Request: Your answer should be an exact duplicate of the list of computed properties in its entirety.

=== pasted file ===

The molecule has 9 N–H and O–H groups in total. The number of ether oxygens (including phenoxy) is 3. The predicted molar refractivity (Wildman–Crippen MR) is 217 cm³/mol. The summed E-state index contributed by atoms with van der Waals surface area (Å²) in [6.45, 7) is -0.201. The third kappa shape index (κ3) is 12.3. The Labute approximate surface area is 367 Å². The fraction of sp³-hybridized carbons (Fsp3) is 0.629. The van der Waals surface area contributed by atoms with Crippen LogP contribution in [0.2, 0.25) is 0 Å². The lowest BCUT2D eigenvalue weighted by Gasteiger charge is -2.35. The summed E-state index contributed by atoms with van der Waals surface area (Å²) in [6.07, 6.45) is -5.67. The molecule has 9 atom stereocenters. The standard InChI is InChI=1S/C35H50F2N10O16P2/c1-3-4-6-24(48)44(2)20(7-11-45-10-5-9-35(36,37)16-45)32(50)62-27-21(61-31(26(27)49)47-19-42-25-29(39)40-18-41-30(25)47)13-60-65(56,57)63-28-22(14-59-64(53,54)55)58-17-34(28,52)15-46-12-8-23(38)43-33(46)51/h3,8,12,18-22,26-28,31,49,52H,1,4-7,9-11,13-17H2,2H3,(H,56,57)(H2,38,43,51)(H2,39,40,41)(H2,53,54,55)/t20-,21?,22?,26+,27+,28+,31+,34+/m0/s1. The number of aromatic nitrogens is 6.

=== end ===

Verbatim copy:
The molecule has 9 N–H and O–H groups in total. The number of ether oxygens (including phenoxy) is 3. The predicted molar refractivity (Wildman–Crippen MR) is 217 cm³/mol. The summed E-state index contributed by atoms with van der Waals surface area (Å²) in [6.45, 7) is -0.201. The third kappa shape index (κ3) is 12.3. The Labute approximate surface area is 367 Å². The fraction of sp³-hybridized carbons (Fsp3) is 0.629. The van der Waals surface area contributed by atoms with Crippen LogP contribution in [0.2, 0.25) is 0 Å². The lowest BCUT2D eigenvalue weighted by Gasteiger charge is -2.35. The summed E-state index contributed by atoms with van der Waals surface area (Å²) in [6.07, 6.45) is -5.67. The molecule has 9 atom stereocenters. The standard InChI is InChI=1S/C35H50F2N10O16P2/c1-3-4-6-24(48)44(2)20(7-11-45-10-5-9-35(36,37)16-45)32(50)62-27-21(61-31(26(27)49)47-19-42-25-29(39)40-18-41-30(25)47)13-60-65(56,57)63-28-22(14-59-64(53,54)55)58-17-34(28,52)15-46-12-8-23(38)43-33(46)51/h3,8,12,18-22,26-28,31,49,52H,1,4-7,9-11,13-17H2,2H3,(H,56,57)(H2,38,43,51)(H2,39,40,41)(H2,53,54,55)/t20-,21?,22?,26+,27+,28+,31+,34+/m0/s1. The number of aromatic nitrogens is 6.